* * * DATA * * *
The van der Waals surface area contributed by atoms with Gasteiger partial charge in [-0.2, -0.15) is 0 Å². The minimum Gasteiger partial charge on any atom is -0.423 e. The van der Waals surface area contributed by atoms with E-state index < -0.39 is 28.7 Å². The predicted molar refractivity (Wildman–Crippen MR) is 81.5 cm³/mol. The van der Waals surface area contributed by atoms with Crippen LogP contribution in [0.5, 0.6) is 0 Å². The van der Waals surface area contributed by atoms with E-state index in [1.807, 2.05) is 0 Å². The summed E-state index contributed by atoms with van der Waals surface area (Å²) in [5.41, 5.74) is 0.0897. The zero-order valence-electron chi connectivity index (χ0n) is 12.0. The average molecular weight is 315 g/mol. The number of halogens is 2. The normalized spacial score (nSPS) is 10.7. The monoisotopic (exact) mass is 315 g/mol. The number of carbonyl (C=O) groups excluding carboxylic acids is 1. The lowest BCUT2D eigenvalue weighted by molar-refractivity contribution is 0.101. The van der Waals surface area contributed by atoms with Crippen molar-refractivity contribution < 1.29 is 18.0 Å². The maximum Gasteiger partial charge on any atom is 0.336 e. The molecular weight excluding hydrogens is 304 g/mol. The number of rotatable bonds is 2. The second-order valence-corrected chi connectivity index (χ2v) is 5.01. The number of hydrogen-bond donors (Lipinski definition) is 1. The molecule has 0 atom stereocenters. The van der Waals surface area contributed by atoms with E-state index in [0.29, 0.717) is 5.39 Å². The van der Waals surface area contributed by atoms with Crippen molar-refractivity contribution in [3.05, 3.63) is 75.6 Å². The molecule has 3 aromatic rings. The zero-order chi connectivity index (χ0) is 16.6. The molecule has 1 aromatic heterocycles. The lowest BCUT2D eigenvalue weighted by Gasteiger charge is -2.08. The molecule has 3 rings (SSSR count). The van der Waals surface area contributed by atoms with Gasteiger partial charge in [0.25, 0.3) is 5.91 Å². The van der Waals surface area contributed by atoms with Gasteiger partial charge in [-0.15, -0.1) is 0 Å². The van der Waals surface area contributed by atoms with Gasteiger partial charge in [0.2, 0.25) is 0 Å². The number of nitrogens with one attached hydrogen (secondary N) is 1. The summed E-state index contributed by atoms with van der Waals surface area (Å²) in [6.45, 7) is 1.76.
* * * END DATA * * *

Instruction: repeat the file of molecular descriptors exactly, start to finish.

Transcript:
The van der Waals surface area contributed by atoms with Gasteiger partial charge in [-0.2, -0.15) is 0 Å². The minimum Gasteiger partial charge on any atom is -0.423 e. The van der Waals surface area contributed by atoms with E-state index < -0.39 is 28.7 Å². The predicted molar refractivity (Wildman–Crippen MR) is 81.5 cm³/mol. The van der Waals surface area contributed by atoms with Crippen LogP contribution in [0.5, 0.6) is 0 Å². The van der Waals surface area contributed by atoms with E-state index in [1.807, 2.05) is 0 Å². The summed E-state index contributed by atoms with van der Waals surface area (Å²) in [5.41, 5.74) is 0.0897. The zero-order valence-electron chi connectivity index (χ0n) is 12.0. The average molecular weight is 315 g/mol. The number of halogens is 2. The normalized spacial score (nSPS) is 10.7. The monoisotopic (exact) mass is 315 g/mol. The number of carbonyl (C=O) groups excluding carboxylic acids is 1. The lowest BCUT2D eigenvalue weighted by molar-refractivity contribution is 0.101. The van der Waals surface area contributed by atoms with Crippen molar-refractivity contribution < 1.29 is 18.0 Å². The maximum Gasteiger partial charge on any atom is 0.336 e. The molecular weight excluding hydrogens is 304 g/mol. The number of rotatable bonds is 2. The second-order valence-corrected chi connectivity index (χ2v) is 5.01. The number of hydrogen-bond donors (Lipinski definition) is 1. The molecule has 0 atom stereocenters. The van der Waals surface area contributed by atoms with E-state index in [0.29, 0.717) is 5.39 Å². The van der Waals surface area contributed by atoms with Crippen molar-refractivity contribution in [3.05, 3.63) is 75.6 Å². The molecule has 3 aromatic rings. The zero-order chi connectivity index (χ0) is 16.6. The molecule has 1 aromatic heterocycles. The lowest BCUT2D eigenvalue weighted by Gasteiger charge is -2.08. The molecule has 3 rings (SSSR count). The van der Waals surface area contributed by atoms with Gasteiger partial charge in [0.25, 0.3) is 5.91 Å². The van der Waals surface area contributed by atoms with Gasteiger partial charge in [-0.15, -0.1) is 0 Å². The van der Waals surface area contributed by atoms with Gasteiger partial charge in [0.2, 0.25) is 0 Å². The number of nitrogens with one attached hydrogen (secondary N) is 1. The summed E-state index contributed by atoms with van der Waals surface area (Å²) in [6.45, 7) is 1.76.